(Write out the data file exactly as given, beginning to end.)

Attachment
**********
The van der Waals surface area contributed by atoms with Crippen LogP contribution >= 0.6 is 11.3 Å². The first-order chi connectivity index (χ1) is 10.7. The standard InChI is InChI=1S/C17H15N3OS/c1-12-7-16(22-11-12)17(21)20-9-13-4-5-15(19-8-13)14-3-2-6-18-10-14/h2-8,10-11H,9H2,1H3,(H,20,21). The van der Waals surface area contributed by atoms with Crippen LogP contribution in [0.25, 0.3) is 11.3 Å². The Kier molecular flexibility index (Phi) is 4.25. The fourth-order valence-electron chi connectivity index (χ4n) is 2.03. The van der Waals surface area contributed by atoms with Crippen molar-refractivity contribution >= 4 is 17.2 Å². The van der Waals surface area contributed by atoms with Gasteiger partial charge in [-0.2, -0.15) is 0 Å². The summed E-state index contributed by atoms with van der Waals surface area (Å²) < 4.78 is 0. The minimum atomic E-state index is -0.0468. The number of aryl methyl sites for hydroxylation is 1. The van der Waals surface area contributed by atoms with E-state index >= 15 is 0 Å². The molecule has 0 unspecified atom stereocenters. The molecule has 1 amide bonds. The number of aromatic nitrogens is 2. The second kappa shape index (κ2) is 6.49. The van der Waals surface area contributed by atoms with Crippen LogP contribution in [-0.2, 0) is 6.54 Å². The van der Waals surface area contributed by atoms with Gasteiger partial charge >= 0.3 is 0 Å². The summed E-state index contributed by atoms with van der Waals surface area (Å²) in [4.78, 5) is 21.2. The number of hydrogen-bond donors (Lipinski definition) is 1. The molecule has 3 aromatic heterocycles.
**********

The van der Waals surface area contributed by atoms with Crippen LogP contribution >= 0.6 is 11.3 Å². The first-order chi connectivity index (χ1) is 10.7. The standard InChI is InChI=1S/C17H15N3OS/c1-12-7-16(22-11-12)17(21)20-9-13-4-5-15(19-8-13)14-3-2-6-18-10-14/h2-8,10-11H,9H2,1H3,(H,20,21). The van der Waals surface area contributed by atoms with Crippen LogP contribution in [0.25, 0.3) is 11.3 Å². The Kier molecular flexibility index (Phi) is 4.25. The fourth-order valence-electron chi connectivity index (χ4n) is 2.03. The van der Waals surface area contributed by atoms with Crippen molar-refractivity contribution >= 4 is 17.2 Å². The van der Waals surface area contributed by atoms with Gasteiger partial charge in [-0.2, -0.15) is 0 Å². The summed E-state index contributed by atoms with van der Waals surface area (Å²) < 4.78 is 0. The minimum atomic E-state index is -0.0468. The number of aryl methyl sites for hydroxylation is 1. The van der Waals surface area contributed by atoms with E-state index >= 15 is 0 Å². The molecule has 0 unspecified atom stereocenters. The molecule has 1 amide bonds. The number of aromatic nitrogens is 2. The second kappa shape index (κ2) is 6.49. The van der Waals surface area contributed by atoms with Crippen LogP contribution in [-0.2, 0) is 6.54 Å². The van der Waals surface area contributed by atoms with Gasteiger partial charge >= 0.3 is 0 Å². The summed E-state index contributed by atoms with van der Waals surface area (Å²) in [4.78, 5) is 21.2. The number of hydrogen-bond donors (Lipinski definition) is 1. The molecule has 3 aromatic heterocycles.